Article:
Hemophilia Questions & Answers

Q: What is hemophilia?
A: Hemophilia is a rare disorder in which a person’s blood does not clot properly because the body does not produce enough of, or is missing, the blood clotting proteins, Factor VIII or Factor IX. The body depends on these clotting factors to stop bleeding after injury and to promote healing. When a person with hemophilia gets a cut or bleeds internally, he bleeds longer than someone without hemophilia. Internal bleeding is usually into joints and muscles, but can also occur in the brain or other organs.

 

Q: What are the types of hemophilia?
A: Hemophilia A, also called classical hemophilia, occurs when clotting Factor VIII is either absent or not present in sufficient amounts. Hemophilia B, also called Christmas disease, occurs when clotting Factor IX is either absent or not present in sufficient amounts. Hemophilia C is extremely rare, and occurs when clotting Factor XI is either absent or not present in sufficient amounts.

 

Q: Who has hemophilia?
A: Hemophilia primarily affects males. The incidence of hemophilia A is one in 5,000 – 10,000 live male births. Approximately 12,000 Americans have hemophilia A. Hemophilia A is seven times more common than hemophilia B. The incidence of hemophilia B is one in 34,500 men.

 

Q: What are the levels of severity of hemophilia?
A: The severity of hemophilia is dependent on the amount of clotting factor that is either missing or deficient.

Mild hemophilia A patients have Factor VIII levels of 6% to 50% of normal.
Moderate hemophilia A patients have Factor VIII levels of 1% to 5% of normal.
Severe hemophilia A patients have Factor VIII levels of <1% of normal.
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Q: How does blood clot?
A: Bleeding causes a biological “domino effect” in which a series of steps are set in motion. Blood vessels begin to shrink to reduce blood flow. Then, platelets (blood-clotting cells) begin to collect at the injured site to form a temporary plug. In the meantime, clotting factor proteins are sequentially activated in the blood clotting cascade to form a fibrin clot at the wound site, and stopping the bleed. For more information, see the section About Blood.

 

Q: What is clotting factor?
A: Clotting factors are proteins found in blood that work together to make blood clot. They are designated by Roman numerals I through XIII. When the body detects bleeding, clotting factors are switched on in a specific order, each activating the next factor in the blood clotting cascade to ultimately form a fibrin clot. The fibrin acts like a net that holds the platelets together to make a firm blood clot.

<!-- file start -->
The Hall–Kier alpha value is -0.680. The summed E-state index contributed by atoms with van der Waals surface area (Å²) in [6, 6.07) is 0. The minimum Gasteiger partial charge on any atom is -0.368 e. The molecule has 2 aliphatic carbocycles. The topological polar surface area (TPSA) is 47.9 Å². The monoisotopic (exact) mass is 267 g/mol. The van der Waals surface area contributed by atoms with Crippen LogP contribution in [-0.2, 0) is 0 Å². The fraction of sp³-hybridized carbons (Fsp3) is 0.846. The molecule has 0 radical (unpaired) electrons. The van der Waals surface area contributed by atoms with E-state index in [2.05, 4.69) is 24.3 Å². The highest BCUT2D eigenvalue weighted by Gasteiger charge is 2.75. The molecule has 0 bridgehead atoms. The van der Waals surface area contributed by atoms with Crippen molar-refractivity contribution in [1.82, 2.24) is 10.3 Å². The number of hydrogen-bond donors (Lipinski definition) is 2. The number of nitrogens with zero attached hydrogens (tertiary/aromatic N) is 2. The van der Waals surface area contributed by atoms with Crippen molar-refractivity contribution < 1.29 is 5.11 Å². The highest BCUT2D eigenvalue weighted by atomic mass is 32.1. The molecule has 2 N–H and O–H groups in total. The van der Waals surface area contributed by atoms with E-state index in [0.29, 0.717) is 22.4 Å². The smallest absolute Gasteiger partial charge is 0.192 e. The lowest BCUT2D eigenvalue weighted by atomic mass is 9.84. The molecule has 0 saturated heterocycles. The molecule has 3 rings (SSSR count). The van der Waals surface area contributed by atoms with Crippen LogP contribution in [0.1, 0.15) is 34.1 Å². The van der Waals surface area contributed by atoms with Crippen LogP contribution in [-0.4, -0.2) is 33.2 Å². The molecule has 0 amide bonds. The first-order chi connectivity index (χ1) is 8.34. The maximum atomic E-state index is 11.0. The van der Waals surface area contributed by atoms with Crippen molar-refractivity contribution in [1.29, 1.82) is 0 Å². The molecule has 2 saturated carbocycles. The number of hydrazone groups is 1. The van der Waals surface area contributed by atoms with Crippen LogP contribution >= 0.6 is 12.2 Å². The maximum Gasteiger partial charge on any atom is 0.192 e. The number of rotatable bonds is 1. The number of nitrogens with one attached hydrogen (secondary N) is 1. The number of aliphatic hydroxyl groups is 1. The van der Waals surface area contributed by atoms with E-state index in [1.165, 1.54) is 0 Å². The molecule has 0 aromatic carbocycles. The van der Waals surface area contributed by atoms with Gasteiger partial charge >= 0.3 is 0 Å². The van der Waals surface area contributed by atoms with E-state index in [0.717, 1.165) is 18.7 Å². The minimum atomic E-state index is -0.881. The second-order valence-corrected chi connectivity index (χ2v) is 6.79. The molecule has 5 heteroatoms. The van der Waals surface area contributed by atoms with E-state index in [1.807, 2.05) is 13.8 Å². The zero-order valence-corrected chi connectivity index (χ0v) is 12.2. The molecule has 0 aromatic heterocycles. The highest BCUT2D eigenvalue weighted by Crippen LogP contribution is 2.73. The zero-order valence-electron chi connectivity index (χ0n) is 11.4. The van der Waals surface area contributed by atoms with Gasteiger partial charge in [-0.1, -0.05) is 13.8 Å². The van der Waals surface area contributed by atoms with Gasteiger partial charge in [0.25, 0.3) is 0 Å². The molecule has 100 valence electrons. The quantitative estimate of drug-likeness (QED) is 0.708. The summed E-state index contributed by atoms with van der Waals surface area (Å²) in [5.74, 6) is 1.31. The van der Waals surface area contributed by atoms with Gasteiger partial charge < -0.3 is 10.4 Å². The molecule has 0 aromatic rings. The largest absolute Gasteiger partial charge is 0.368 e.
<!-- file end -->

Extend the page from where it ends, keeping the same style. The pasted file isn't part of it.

Factor VIII is one of the clotting factor proteins that help produce the fibrin clot. In persons with hemophilia A, whose bodies do not make sufficient Factor VIII, fibrin is not made properly so firm blood clots do not form in the wound and bleeding is not easily stopped.

 

Q: Can hemophilia be cured?
A: There is presently no cure for hemophilia, but with proper treatment using clotting factors, everyone, even people with severe hemophilia, can enjoy a full and active life.

 

Q: What are the treatment options for people with hemophilia?
A: The hemophilia community considers infusion (infused into a vein) therapy a safe and excellent option. For patients with hemophilia A, this is known as Factor VIII replacement therapy. This therapy works by substituting the missing or nonfunctioning clotting Factor VIII protein. When clotting factor is administered after an injury, the body begins to use it immediately to form a clot. This therapy is not a cure for hemophilia A–it is a temporary replacement therapy used to treat symptoms of hemophilia. In people without hemophilia, clotting factor is continuously used and remade by the body.

There are many types of Factor VIII concentrates available for replacement therapy. A well-recognized and safe treatment for hemophilia A is an ultra-pure Factor VIII concentrate that is made using recombinant gene technology. Baxter offers therapies for people with hemophilia A. For more information, please see the Therapies and Services section. However, because everybody is different, your doctor or health-care provider will make sure you have the best treatment for your specific needs.

 

Q: What are inhibitors?
A: Inhibitors are proteins called antibodies that are made by our immune system. In general, when our immune system identifies a foreign substance, it makes antibodies that will specifically recognize that substance and destroy it to defend us from harmful disease. In some individuals with hemophilia, the Factor VIII replacement therapy is identified as a foreign substance by their immune system. If this happens, the immune system will make antibodies against Factor VIII. These antibodies will inhibit the ability of the infused Factor VIII to work in the clotting process. This can seriously complicate the treatment of a bleed. The good news is that there are different types of therapies available to successfully treat hemophilia patients who develop inhibitors.

 

Q: Where can I get more information about hemophilia?
A: Hemophilia Galaxy contains a wealth of information and resources related to all aspects of living with and caring for someone with hemophilia. If you are newly diagnosed, you may wish to take a tour of the Hemophilia Galaxy website. Or, visit the Resources section to find organizations and websites that specialize in hemophilia.

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